The journey from your first paycheck to the time you reach thirty, is the most important time of your life for accumulating wealth. Wouldn’t it be great if there were defined financial milestones, to make sure you’re on the right path?
From my experience, there are. I have noticed 20 different milestones those who are on the right track accomplish financially by the time they’re 30, that you can learn from.
# 1 – Finance a dream vacation…in cash
There’s no better feeling of setting a goal, working hard towards that goal, and finally, enjoying that goal to the fullest.
# 2 – Pay off your student loans
After paying for a dream vacation in cash, paying off your student loans might not sound like a sexy milestone, but it’s just as important.
Debt restricts your freedom. The more freedom you have, the better life is.
# 3 – Automate paying your credit card bill in full
This financial milestone takes 2 minutes to accomplish but it’s one of the most important. Not only do you avoid interest and late fees, you hold yourself accountable to spending less than you have.
# 4 – Get rid of all bad debt
I’m a believer that all debt is bad debt. Yet, I realize this is unrealistic for some.
A good way to see what bad debt and good debt is is by asking yourself if the underlying asset appreciates or depreciates in value. If the asset appreciates, like a house, than categorize it as good debt. If the asset depreciates, like a car, etc… then it’s bad debt.
The goal is to have all bad debt paid off by the time you’re 30.
# 5 – Build an adequate emergency fund
An emergency fund works just like a parachute. Nobody looks forward to using it but they are sure glad it’s there.
By the time you’re 30, build an emergency fund that covers a minimum six months of expenses. A time will come when you’re sure glad it’s there.
# 6 – Make your first, and last, investment mistake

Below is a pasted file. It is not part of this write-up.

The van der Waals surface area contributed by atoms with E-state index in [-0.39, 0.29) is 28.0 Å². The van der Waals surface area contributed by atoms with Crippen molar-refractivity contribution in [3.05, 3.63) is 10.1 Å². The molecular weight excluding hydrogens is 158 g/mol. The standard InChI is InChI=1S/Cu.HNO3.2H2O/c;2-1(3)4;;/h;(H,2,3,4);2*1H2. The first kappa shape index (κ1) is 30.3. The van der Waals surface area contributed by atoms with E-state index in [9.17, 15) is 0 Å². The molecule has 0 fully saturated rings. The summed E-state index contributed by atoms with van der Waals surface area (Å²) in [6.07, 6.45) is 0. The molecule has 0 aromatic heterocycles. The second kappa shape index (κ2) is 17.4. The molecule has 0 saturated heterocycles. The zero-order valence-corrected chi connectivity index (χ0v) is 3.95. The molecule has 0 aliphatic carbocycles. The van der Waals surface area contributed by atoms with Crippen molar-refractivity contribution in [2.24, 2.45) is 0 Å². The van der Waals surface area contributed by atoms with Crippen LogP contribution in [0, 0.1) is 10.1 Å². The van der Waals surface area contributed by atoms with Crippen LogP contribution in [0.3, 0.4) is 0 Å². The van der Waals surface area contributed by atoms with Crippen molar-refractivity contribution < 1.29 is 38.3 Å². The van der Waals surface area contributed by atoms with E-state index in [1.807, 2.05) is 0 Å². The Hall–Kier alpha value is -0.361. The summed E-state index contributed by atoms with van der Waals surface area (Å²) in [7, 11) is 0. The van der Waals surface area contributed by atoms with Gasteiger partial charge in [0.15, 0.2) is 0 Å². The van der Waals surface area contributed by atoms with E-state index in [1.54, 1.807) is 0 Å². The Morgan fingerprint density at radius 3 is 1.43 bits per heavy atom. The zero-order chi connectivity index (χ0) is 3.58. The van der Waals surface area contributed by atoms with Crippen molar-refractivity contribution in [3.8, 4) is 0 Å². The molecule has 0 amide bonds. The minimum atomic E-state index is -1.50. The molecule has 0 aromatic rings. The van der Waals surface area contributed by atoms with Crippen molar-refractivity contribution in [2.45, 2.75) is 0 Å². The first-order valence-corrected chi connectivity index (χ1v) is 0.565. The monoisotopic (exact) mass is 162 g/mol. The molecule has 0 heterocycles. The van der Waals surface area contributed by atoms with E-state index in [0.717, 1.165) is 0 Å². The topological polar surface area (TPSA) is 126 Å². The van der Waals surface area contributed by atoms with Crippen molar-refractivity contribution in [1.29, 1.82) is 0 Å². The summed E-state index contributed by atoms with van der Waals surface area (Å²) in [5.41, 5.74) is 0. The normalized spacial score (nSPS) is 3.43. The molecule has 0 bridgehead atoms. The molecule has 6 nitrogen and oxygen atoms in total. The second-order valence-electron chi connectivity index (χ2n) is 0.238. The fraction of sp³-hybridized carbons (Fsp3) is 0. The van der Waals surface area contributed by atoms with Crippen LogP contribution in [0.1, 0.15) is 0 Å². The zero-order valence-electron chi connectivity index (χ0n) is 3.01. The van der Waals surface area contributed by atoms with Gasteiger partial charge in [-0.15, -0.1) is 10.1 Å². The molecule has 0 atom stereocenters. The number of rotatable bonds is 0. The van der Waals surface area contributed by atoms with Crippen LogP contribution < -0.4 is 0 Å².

Investment mistakes are just like that guy or girl in high school that the entire school dated. You need to do it, just to get it out of your system.
It’s not a bad thing to make those mistakes when you’re young and have little money, than when you’re older have a family to support.
Hopefully, it will take only a few weeks to realize that beating the market year in and year out is impossible. The best strategy for getting rich is increasing your potential to earn more money. Don’t worry so much about beating the market by 1 or 2%.
# 7 – Develop a statement of cash flows
Imagine a business trying to operate without knowing how much money is coming in and out every month. As you know, successful businesses don’t operate this way.
Apply the same concept to your personal finances. Know how much money is coming in and out every month. (Hint: This is a lot easier than you think.)
# 8 & 9 Max out a Roth IRA & Contribute to your 401(k)
Let’s say you start contributing $5,000 combined to your Roth 401(k) and Roth IRA every year from the age of 22 until 30. All in all, you will have invested $40,000 over 8 years. At 60 years old, without any additional contributions and assuming a 10% return, you would have $1,097,505.
Now, say you get a late start and you invest $5,000 into your Roth 401(k) and Roth IRA from the ages of 30 to 60. All in all, you will have invested $150,000 over 30 years. Assuming you earn 10% a year, you would only have $904,717.
Start investing as early as you can!
# 10 – Get a degree or certification that increases your earning power
By going after educational opportunities that enhance you’re earning power at a young age, you give yourself more time to leverage your education. For example, it’s better to get an MBA (only if it actually increases your earning power) in your 20’s then it is your 30’s because it will increase your earning power for a longer period of time.
Plus, you’re not too removed from a school atmosphere in your 20’s. You’re used to sitting in a class room for a few hours, taking notes, dealing with group projects, and taking tests. This is a huge advantage.
# 11 – Take a career risk
Your 20’s is a perfect time to take a career risk. Generally, you’re only supporting yourself. If you had to move, you don’t have lots of stuff. If you don’t take the big risk to join that start up or start your own business now, you never will.
# 12 – Negotiate something
Negotiating is addicting. Once you have done it once, you can’t stop. Plus, you will start to notice opportunities to negotiate that you never thought were possible.
Inside of one week, I remember calling up my cable company and negotiating down my bill. A few days later, I was in Dick’s Sporting Goods store buying a fire pit, when all of a sudden I blurted out, “Will you accept $60 for it.” It worked. In just a few seconds, I saved $20.